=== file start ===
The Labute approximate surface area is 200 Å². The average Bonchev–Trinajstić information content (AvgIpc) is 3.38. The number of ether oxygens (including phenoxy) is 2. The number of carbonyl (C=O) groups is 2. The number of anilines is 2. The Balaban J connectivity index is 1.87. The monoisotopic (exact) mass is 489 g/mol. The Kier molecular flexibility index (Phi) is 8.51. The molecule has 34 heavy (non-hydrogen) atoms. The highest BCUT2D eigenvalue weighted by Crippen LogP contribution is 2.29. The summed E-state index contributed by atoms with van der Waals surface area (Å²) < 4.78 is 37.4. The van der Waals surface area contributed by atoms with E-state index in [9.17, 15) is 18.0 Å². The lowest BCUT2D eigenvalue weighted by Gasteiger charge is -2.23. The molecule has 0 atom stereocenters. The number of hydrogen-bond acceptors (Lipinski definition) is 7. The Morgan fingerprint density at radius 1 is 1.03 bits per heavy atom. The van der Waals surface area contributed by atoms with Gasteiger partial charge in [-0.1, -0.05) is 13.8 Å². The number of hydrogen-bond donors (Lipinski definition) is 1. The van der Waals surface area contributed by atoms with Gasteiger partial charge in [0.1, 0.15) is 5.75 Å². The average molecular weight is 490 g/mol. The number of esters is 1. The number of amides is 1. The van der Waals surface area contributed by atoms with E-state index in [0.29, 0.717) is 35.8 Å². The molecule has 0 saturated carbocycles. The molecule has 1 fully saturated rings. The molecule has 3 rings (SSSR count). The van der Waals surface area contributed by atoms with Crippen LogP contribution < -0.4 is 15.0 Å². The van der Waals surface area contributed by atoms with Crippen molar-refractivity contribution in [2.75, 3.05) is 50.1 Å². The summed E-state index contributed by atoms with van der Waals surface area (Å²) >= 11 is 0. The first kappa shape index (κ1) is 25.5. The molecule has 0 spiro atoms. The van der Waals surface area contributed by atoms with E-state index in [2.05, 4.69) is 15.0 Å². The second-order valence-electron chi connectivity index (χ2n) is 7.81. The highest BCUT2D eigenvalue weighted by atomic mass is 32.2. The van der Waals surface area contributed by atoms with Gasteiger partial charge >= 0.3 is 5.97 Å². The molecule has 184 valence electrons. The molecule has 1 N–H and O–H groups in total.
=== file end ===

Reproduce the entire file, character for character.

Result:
The Labute approximate surface area is 200 Å². The average Bonchev–Trinajstić information content (AvgIpc) is 3.38. The number of ether oxygens (including phenoxy) is 2. The number of carbonyl (C=O) groups is 2. The number of anilines is 2. The Balaban J connectivity index is 1.87. The monoisotopic (exact) mass is 489 g/mol. The Kier molecular flexibility index (Phi) is 8.51. The molecule has 34 heavy (non-hydrogen) atoms. The highest BCUT2D eigenvalue weighted by Crippen LogP contribution is 2.29. The summed E-state index contributed by atoms with van der Waals surface area (Å²) < 4.78 is 37.4. The van der Waals surface area contributed by atoms with E-state index in [9.17, 15) is 18.0 Å². The lowest BCUT2D eigenvalue weighted by Gasteiger charge is -2.23. The molecule has 0 atom stereocenters. The number of hydrogen-bond acceptors (Lipinski definition) is 7. The Morgan fingerprint density at radius 1 is 1.03 bits per heavy atom. The van der Waals surface area contributed by atoms with Gasteiger partial charge in [-0.1, -0.05) is 13.8 Å². The number of hydrogen-bond donors (Lipinski definition) is 1. The van der Waals surface area contributed by atoms with Gasteiger partial charge in [0.1, 0.15) is 5.75 Å². The average molecular weight is 490 g/mol. The number of esters is 1. The number of amides is 1. The van der Waals surface area contributed by atoms with E-state index in [0.29, 0.717) is 35.8 Å². The molecule has 0 saturated carbocycles. The molecule has 1 fully saturated rings. The molecule has 3 rings (SSSR count). The van der Waals surface area contributed by atoms with Crippen LogP contribution < -0.4 is 15.0 Å². The van der Waals surface area contributed by atoms with Crippen molar-refractivity contribution in [2.75, 3.05) is 50.1 Å². The summed E-state index contributed by atoms with van der Waals surface area (Å²) >= 11 is 0. The first kappa shape index (κ1) is 25.5. The molecule has 0 spiro atoms. The van der Waals surface area contributed by atoms with E-state index in [2.05, 4.69) is 15.0 Å². The second-order valence-electron chi connectivity index (χ2n) is 7.81. The highest BCUT2D eigenvalue weighted by atomic mass is 32.2. The van der Waals surface area contributed by atoms with Gasteiger partial charge >= 0.3 is 5.97 Å². The molecule has 184 valence electrons. The molecule has 1 N–H and O–H groups in total.